Arts·Pandemic Diaries

'I am not a digital artist. I feel like a cobbler in a world of people who no longer wear shoes'

Ken Schwartz has nothing but admiration for his colleagues moving their work online — but for him, theatre's magic can only truly be felt through live performance.

For Ken Schwartz, theatre's magic can only truly be felt through live performance

Two Planks and a Passion's production of The Tempest, directed by Ken Schwartz. Left to right: Jeff Schwager, Jamie Konchak, Chris O’Neill. Costumes by Jennifer Goodman. (Ross Creek Centre for the Arts)

Pandemic Diaries is a series of personal essays by Canadian writers and artists reflecting on their experiences during COVID-19.

I am not a digital artist.

I do not create online content.

No matter how many incentives, financial or otherwise, are presented to me during this unprecedented time, I am not, nor will I ever be, an artist who will distinguish themselves in an online world. I must admit I have been in some anguish about this since the world — in my case, in Canada — changed in mid-March.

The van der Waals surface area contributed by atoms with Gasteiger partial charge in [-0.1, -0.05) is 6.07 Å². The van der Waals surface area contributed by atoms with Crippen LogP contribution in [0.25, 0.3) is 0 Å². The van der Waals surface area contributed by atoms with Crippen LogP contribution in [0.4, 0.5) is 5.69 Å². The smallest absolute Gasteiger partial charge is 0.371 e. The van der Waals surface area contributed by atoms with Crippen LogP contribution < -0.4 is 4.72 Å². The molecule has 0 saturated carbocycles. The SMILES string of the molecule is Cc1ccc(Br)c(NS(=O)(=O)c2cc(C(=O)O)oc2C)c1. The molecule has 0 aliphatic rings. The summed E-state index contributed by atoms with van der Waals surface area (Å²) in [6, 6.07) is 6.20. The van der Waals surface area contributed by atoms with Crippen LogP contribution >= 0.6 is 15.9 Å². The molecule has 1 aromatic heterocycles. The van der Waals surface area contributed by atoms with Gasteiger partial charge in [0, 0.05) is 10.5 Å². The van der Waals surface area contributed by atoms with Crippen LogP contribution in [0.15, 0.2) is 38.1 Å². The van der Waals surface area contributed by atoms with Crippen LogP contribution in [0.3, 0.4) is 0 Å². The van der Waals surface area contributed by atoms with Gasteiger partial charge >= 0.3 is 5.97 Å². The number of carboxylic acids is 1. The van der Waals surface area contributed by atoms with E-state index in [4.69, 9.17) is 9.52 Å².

I'm an established theatre artist, an artistic director in the thirtieth year of my professional career. I'm a director, a playwright and a teacher. I create work which is immediate and unmediated. The bulk of my work, with Two Planks and a Passion Theatre Company, is created for site-specific outdoor performances that do not employ electricity or advanced technology. The foundation of the work is the congress of human beings: artists who come together every year on a remote rural farm, The Ross Creek Centre for the Arts, to create theatre, and audiences who travel great distances to experience something beautiful, intimate and impermanent.

Today, I feel like a cobbler in a world of people who no longer wear shoes.

Two Planks and a Passion's Fireside Theatre production of The Iliad. (Ross Creek Centre for the Arts)